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do we really need expensive calculation for binding dG?

已有 2633 次阅读 2015-7-22 02:32 |系统分类:科研笔记

Predicting ligand activities towards a specific target is always a hot topic in computational structural biology and drug discovery. For this purpose, many technologies are developed or being improved: from optimizing scoring function to QSAR model; from MM/GBSA to MM/PBSA; from potential mean force (PMF)  to linear interaction energy (LIE); from thermodynamic integration (TI) to free energy perturbation (FEP). More recently, several relative binding energy calculation methods based on Alchemical methods were developed, including:

  • -Schrodinger FEP Mapper  

  • -Amber free energy workflow (FEW)

  • -Gromacs PMX

  • -FESetup

  • -Lead Optimization Mapper (LOMAP)

The basic principle for those tools are identical: making a free energy circle between various  ligands.

Free energy among above ligand mutation circle should be zero in all:

dG1+dG2+dG3=0

This principle sounds  good and many developer are in the hope that it could improve the accuracy of ligand binding energy prediction. Thus “Mapper” definition were introduced into either TI (Amber FEW) or FEP calculation (eg: Schrodinger FEP Mapper) .

 

Mapper Netwrok generated by "LOMAP"

However, this new concept has not been widely validated by large number of users yet and the reliability is still uncertain. Recently, we did a systematic test for this technology for a specific target. By comparison, we also compare the results with widely used MM/PBSA calculation.

Results1

A 10 compounds testing  set in a 4 GPU workstation

                    Mapper based methods     MM/PBSA  

  • Efficiency:         5 ns/day                    50 ns/day

  • Productivity:    0.6 compound/day         20 compounds/day

  • total time for testing:     18 days            2 days



    Figure Legend| Upper:  Mapper based prediction; Down: MM/PBSA calculation

    As we can observe from above plot that: although the Mapper based free energy calculation cost much more CPU/GPU resources and took much longer time to be done, the results doesn't improve at all. And there is almost no any correlation between experimental data and Mapper predictions. By contract, the inexpensive MM/PBSA was done much faster and the accuracy for the testing set is pretty good. Nervertheless, the original Amber Mapper paper, which published in Journal of Comp. Chem 2013 (34) 965-973, also indicated that the Mapper based free enrgy calcultion has poor correlation factor with experimental data (R2=0.26~0.28 in the testing). There are definitely a lot of space to be improved for this concept.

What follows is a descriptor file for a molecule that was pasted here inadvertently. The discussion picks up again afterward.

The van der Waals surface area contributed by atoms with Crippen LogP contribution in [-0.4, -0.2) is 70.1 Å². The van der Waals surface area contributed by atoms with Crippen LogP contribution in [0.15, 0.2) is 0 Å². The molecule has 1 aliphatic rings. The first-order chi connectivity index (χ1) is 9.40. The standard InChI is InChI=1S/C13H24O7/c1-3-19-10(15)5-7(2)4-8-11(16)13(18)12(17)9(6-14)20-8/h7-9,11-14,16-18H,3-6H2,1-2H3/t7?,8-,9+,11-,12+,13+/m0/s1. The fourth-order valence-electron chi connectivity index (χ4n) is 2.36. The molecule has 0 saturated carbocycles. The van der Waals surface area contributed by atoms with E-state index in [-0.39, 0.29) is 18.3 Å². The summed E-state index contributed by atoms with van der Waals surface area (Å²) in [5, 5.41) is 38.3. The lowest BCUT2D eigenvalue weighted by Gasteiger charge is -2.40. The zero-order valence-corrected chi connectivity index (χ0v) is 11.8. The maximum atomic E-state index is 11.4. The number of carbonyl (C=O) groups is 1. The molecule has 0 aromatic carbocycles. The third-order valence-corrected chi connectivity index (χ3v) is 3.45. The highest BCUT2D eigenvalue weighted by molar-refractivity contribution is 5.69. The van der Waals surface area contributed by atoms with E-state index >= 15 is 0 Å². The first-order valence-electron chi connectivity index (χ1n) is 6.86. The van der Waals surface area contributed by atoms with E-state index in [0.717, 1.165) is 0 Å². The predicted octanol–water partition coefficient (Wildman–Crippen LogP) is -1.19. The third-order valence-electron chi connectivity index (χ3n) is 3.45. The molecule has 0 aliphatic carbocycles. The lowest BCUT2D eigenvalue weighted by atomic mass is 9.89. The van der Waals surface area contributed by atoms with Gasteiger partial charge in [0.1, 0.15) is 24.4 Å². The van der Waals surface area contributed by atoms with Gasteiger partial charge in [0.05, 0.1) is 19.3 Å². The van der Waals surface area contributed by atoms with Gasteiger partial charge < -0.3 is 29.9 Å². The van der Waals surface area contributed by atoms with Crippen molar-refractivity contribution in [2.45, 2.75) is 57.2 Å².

Additionally, we did  another two testings with differennt class of compounds for the same targets. We found that MM/PBSA obtained correlation factor R2=0.65-0.85. However, with the same testing sets, the expensive Mapper based free energy calculation only got R2 0.1-0.2!

Result 2

10 compounds are very small testing sets and probably we are lucy to obtain good correlation between MM/PBSA prediction and experimental data. To further validate the MM/PBSA reliabilities, we increased the testing sets to 46 and here is the results:

As we can see from above plot that the correlation factor decreased obviously when the sampling volum increased. It dropped from previous R2=0.72 to 0.34. We also would like to perform large sampling for Mapper based prediction, but we noticed that 46 compound will take us 80 days to do this !! However, since usually large sampling is much poor the than the small testing sets, the results from Mapper based won't be better than its small testing sets as shown in Result 1. Meanwhile, it is extremely difficult to generate a Mapper for 46 compounds as a big circle. Thus, it is infeasible to perform Mapper based free energy calculation for such large samplings. Even this could be done, the inner circle is probably not minimized which could lead to the predictions to be even worse.

Result 3

Can we somehow improve MM/PBSA calculation results, especially when the samplings are very large? The answer is "YES"! We deposit each term of MM/PBSA calulation, and introduced QSAR concept: taking 25 compounds as "training sets" and the left as "testing sets". By employing  multiple linear regression function, we obtained fantastic results:

As we can see, the prediction of  "testing sets" increased from 0.34 to 0.60; while the training sets and overall R2 is 0.94 and 0.78 respectively. !!  That's really amazing improvement.

Interestingly, when we did QSAR alone (without MM/PBSA corelation) by two popuar commercial software, both of them failed: the training sets R2 is 0.3-0.5, but the testing set R2 for both software are only 0.1 or null no matter how we optimized the parameters!!

Conclusion

Although the Mapper based Alchemical free energy calculations sounds quite popular and was advertised everywhere these days, it doesn’t actually improve the ligand binding free energy predictions. By contract, the inexpensive MM/PBSA could work very well at least for certain targets, and benchmark should be done for validation. Combing MM/PBSA and QSAR could improve the prediction accuracy dramatically.  



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